3. Low maintenance expenses and less headache – For some reason or another, the everyday residential issues and repairs have drastically been reduced with the refugees.  For the most part (nothing is perfect), I do not have tenant disputes, eviction fees, code violation calls, damaged property from move outs,  police investigations, broken windows, walls punched out or any of the numerous other work order request.  It seems that the refugees take a sense of pride in where they live.  They are extremely clean (85% of new refugee tenants), very respectful, and most appreciative of anything you do for them.  They respect the rules of renting – If I say no pets they abide and don’t try to sneak one in.  They ask before they make any alterations to the property, and most importantly they pay their rent on time if not early.  We do get our share of work orders but its not because they damaged something but because they don’t know how to use it.  I will take a work order on how to turn on a stove over having to replace a stove because the tenant broke it.  So, the headache and financial stress has diminished greatly while working with the resettlement program.  That in itself is worth it’s weight in gold!
NOW, the program does have its share of downfalls. 
  1. Communication barrier – most refugees do not speak English so unless you decide to learn a new language be prepared to draw out and gesture your speech.  The agency does provide translators and will communicate with the tenants on your behalf ; however  the agencies are overwhelmed and understaffed so it might take awhile before you actually get some assistance.
  2. Cultural differences – Many refugees come from cultures very different from the American way of life.  It can be very challenging to explain to them how things operate in the United States.  For instance – I often have to explain how to use a thermostat,  how to hit the breakers, sometimes how to even change a light bulb.  One of the biggest problems is storage of food.  The concept of placing cooked food in the refrigerator and storing dry food in containers, seems to be lost.  Many refugee tenants tend to put cooked food everywhere but in the fridge and dry food (rice, pasta, cereal) is left out all over the counters and cabinets.  It seems that the rodents have a personal invitation to an all you can eat buffet. Now, if they are not inviting rodents in they literally bring them into the unit. There is a large tendency to want to bring furniture and other items off the street  into their apartments.  I understand the theory “one man’s trash is another’s treasure,” but when that trash comes with bed bugs, roaches and fleas; it really needs to stay someones else’s trash.  Needless to say one expense with refugees is pest extermination.  Then comes sewage backups.  Now, backups are a plumbers nightmare.  With the refugees its very challenging to express that food, grease, and baby wipes are not to be put down the drain.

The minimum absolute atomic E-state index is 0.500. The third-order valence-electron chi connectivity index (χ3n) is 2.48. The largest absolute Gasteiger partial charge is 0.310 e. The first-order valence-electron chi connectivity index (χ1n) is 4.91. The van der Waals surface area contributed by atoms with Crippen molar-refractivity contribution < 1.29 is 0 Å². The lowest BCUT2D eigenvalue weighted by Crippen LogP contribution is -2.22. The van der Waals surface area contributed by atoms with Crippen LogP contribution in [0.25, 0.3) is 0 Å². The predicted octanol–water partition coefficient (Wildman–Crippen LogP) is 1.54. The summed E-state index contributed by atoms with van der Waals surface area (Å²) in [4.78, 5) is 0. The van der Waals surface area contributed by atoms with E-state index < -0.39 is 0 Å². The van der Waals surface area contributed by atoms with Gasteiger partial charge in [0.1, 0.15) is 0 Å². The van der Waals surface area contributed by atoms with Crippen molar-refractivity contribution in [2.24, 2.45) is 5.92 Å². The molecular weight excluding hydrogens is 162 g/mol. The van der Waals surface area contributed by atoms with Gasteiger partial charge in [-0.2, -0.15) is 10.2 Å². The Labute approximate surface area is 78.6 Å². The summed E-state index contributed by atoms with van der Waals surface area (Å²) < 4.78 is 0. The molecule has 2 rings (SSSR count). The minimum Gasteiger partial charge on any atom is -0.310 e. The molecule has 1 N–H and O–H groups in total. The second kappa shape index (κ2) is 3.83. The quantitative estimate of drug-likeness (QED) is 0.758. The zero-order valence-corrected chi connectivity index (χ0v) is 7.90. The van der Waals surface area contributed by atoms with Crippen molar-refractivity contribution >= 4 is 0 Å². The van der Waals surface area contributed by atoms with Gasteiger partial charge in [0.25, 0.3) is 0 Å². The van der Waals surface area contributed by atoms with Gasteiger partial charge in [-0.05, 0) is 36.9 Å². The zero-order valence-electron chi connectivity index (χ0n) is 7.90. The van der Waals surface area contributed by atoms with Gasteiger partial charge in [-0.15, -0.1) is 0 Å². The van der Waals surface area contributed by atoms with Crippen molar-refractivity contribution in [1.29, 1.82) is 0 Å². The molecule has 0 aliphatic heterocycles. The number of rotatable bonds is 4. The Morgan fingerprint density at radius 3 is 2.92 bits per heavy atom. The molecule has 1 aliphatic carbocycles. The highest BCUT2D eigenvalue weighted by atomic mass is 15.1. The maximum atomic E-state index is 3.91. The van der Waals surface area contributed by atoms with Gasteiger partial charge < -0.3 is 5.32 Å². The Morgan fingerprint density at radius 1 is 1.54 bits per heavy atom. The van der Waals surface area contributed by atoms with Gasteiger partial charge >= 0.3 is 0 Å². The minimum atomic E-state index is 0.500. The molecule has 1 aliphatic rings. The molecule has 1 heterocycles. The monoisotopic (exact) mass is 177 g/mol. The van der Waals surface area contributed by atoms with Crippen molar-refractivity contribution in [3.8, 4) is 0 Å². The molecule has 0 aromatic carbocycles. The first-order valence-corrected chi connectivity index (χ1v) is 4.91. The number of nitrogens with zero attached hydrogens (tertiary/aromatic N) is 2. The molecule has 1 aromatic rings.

It’s difficult with the communication barrier and the change of cultural lifestyle but it can be managed and worked out with the aid of the agency, a translator and a lot of patient.  At the end of the day the pros still outweigh the cons.  So, if you are looking to get into real estate or have a portfolio already and you want to utilize the resettlement program, I suggest you:
  • Contact the local agency to get listed as a landlord and find out the areas families are being placed in
  • Purchase property in those locations
  • Supply agencies with your property vacancies
  • Set up an account with welfare
The Refugee Resettlement Program provides a reliable tenant base for property owners.  It is not for everyone, but it is definitely worth looking into.   Rest in Wealth . . . . . .
(pictures courtesy of: Socialist Alliance Queensland & Rose Ng’ang’a , Nairobi-instablogs)